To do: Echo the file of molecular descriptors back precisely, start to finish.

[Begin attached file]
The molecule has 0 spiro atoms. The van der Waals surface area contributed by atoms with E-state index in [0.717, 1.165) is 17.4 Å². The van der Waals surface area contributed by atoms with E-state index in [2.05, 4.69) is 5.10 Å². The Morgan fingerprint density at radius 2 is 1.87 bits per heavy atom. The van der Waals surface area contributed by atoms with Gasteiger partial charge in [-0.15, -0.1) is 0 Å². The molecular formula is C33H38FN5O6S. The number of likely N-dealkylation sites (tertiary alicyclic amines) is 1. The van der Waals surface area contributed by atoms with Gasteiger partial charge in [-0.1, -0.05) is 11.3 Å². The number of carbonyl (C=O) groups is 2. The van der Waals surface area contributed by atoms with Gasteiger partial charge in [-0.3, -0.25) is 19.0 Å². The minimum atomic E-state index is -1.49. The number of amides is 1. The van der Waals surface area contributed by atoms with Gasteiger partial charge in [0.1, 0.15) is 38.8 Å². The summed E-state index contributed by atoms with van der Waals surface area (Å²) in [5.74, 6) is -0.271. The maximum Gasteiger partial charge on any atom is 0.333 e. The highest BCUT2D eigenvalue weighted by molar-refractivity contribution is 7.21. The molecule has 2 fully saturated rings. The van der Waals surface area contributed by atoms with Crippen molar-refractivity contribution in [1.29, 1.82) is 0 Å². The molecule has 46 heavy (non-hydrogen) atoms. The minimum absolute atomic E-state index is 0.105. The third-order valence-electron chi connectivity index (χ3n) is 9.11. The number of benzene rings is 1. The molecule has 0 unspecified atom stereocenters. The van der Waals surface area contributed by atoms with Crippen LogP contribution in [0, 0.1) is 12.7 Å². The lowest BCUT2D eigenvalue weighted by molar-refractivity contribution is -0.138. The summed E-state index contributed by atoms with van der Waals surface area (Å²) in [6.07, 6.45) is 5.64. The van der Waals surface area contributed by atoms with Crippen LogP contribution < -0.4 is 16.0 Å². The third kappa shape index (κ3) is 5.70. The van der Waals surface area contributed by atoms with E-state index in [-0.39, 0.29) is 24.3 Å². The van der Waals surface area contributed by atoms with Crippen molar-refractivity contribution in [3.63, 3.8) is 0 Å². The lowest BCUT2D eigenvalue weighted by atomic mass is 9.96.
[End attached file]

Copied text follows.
The molecule has 0 spiro atoms. The van der Waals surface area contributed by atoms with E-state index in [0.717, 1.165) is 17.4 Å². The van der Waals surface area contributed by atoms with E-state index in [2.05, 4.69) is 5.10 Å². The Morgan fingerprint density at radius 2 is 1.87 bits per heavy atom. The van der Waals surface area contributed by atoms with Gasteiger partial charge in [-0.15, -0.1) is 0 Å². The molecular formula is C33H38FN5O6S. The number of likely N-dealkylation sites (tertiary alicyclic amines) is 1. The van der Waals surface area contributed by atoms with Gasteiger partial charge in [-0.1, -0.05) is 11.3 Å². The number of carbonyl (C=O) groups is 2. The van der Waals surface area contributed by atoms with Gasteiger partial charge in [-0.3, -0.25) is 19.0 Å². The minimum atomic E-state index is -1.49. The number of amides is 1. The van der Waals surface area contributed by atoms with Gasteiger partial charge in [0.1, 0.15) is 38.8 Å². The summed E-state index contributed by atoms with van der Waals surface area (Å²) in [5.74, 6) is -0.271. The maximum Gasteiger partial charge on any atom is 0.333 e. The highest BCUT2D eigenvalue weighted by molar-refractivity contribution is 7.21. The molecule has 2 fully saturated rings. The van der Waals surface area contributed by atoms with Crippen molar-refractivity contribution in [1.29, 1.82) is 0 Å². The molecule has 46 heavy (non-hydrogen) atoms. The minimum absolute atomic E-state index is 0.105. The third-order valence-electron chi connectivity index (χ3n) is 9.11. The number of benzene rings is 1. The molecule has 0 unspecified atom stereocenters. The van der Waals surface area contributed by atoms with Crippen LogP contribution in [0, 0.1) is 12.7 Å². The lowest BCUT2D eigenvalue weighted by molar-refractivity contribution is -0.138. The summed E-state index contributed by atoms with van der Waals surface area (Å²) in [6.07, 6.45) is 5.64. The van der Waals surface area contributed by atoms with Crippen LogP contribution < -0.4 is 16.0 Å². The third kappa shape index (κ3) is 5.70. The van der Waals surface area contributed by atoms with E-state index in [-0.39, 0.29) is 24.3 Å². The van der Waals surface area contributed by atoms with Crippen molar-refractivity contribution in [3.63, 3.8) is 0 Å². The lowest BCUT2D eigenvalue weighted by atomic mass is 9.96.